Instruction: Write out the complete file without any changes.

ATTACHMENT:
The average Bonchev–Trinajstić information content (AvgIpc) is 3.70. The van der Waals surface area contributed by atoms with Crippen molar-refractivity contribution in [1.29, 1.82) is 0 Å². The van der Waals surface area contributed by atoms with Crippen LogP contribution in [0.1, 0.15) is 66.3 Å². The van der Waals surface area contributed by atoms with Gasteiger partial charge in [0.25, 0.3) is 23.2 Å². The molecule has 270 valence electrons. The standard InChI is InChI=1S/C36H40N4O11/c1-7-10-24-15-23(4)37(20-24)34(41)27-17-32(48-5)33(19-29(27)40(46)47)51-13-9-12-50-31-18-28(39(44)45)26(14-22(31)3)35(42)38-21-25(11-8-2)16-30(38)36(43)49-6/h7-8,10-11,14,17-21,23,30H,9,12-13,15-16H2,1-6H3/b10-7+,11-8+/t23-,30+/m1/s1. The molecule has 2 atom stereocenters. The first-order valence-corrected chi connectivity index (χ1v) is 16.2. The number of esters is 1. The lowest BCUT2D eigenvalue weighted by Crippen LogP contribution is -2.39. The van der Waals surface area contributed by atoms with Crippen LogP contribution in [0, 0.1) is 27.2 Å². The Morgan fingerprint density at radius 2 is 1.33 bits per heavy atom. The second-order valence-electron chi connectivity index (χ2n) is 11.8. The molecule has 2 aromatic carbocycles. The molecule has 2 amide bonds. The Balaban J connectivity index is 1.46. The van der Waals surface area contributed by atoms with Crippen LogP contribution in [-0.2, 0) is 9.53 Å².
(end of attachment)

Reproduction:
The average Bonchev–Trinajstić information content (AvgIpc) is 3.70. The van der Waals surface area contributed by atoms with Crippen molar-refractivity contribution in [1.29, 1.82) is 0 Å². The van der Waals surface area contributed by atoms with Crippen LogP contribution in [0.1, 0.15) is 66.3 Å². The van der Waals surface area contributed by atoms with Gasteiger partial charge in [0.25, 0.3) is 23.2 Å². The molecule has 270 valence electrons. The standard InChI is InChI=1S/C36H40N4O11/c1-7-10-24-15-23(4)37(20-24)34(41)27-17-32(48-5)33(19-29(27)40(46)47)51-13-9-12-50-31-18-28(39(44)45)26(14-22(31)3)35(42)38-21-25(11-8-2)16-30(38)36(43)49-6/h7-8,10-11,14,17-21,23,30H,9,12-13,15-16H2,1-6H3/b10-7+,11-8+/t23-,30+/m1/s1. The molecule has 2 atom stereocenters. The first-order valence-corrected chi connectivity index (χ1v) is 16.2. The number of esters is 1. The lowest BCUT2D eigenvalue weighted by Crippen LogP contribution is -2.39. The van der Waals surface area contributed by atoms with Crippen LogP contribution in [0, 0.1) is 27.2 Å². The Morgan fingerprint density at radius 2 is 1.33 bits per heavy atom. The second-order valence-electron chi connectivity index (χ2n) is 11.8. The molecule has 2 aromatic carbocycles. The molecule has 2 amide bonds. The Balaban J connectivity index is 1.46. The van der Waals surface area contributed by atoms with Crippen LogP contribution in [-0.2, 0) is 9.53 Å².